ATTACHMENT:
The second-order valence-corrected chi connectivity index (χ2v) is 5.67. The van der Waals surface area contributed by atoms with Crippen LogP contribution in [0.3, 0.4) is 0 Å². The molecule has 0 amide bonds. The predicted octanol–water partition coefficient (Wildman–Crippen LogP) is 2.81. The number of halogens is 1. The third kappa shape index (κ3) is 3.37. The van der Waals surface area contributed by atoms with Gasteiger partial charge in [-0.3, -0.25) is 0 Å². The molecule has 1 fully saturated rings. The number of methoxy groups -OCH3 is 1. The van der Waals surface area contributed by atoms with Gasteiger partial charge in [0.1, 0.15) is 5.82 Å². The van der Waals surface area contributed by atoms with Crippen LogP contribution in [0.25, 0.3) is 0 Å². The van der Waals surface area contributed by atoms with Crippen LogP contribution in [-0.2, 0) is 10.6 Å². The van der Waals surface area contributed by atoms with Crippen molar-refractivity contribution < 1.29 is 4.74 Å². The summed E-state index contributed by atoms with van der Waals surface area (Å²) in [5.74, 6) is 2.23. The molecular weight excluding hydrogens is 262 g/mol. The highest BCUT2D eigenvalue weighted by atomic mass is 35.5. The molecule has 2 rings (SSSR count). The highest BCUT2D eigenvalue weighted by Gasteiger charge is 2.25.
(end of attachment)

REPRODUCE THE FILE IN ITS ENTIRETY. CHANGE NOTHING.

The second-order valence-corrected chi connectivity index (χ2v) is 5.67. The van der Waals surface area contributed by atoms with Crippen LogP contribution in [0.3, 0.4) is 0 Å². The molecule has 0 amide bonds. The predicted octanol–water partition coefficient (Wildman–Crippen LogP) is 2.81. The number of halogens is 1. The third kappa shape index (κ3) is 3.37. The van der Waals surface area contributed by atoms with Gasteiger partial charge in [-0.3, -0.25) is 0 Å². The molecule has 1 fully saturated rings. The number of methoxy groups -OCH3 is 1. The van der Waals surface area contributed by atoms with Gasteiger partial charge in [0.1, 0.15) is 5.82 Å². The van der Waals surface area contributed by atoms with Crippen LogP contribution in [0.25, 0.3) is 0 Å². The van der Waals surface area contributed by atoms with Crippen LogP contribution in [-0.2, 0) is 10.6 Å². The van der Waals surface area contributed by atoms with Crippen molar-refractivity contribution < 1.29 is 4.74 Å². The summed E-state index contributed by atoms with van der Waals surface area (Å²) in [5.74, 6) is 2.23. The molecular weight excluding hydrogens is 262 g/mol. The highest BCUT2D eigenvalue weighted by atomic mass is 35.5. The molecule has 2 rings (SSSR count). The highest BCUT2D eigenvalue weighted by Gasteiger charge is 2.25.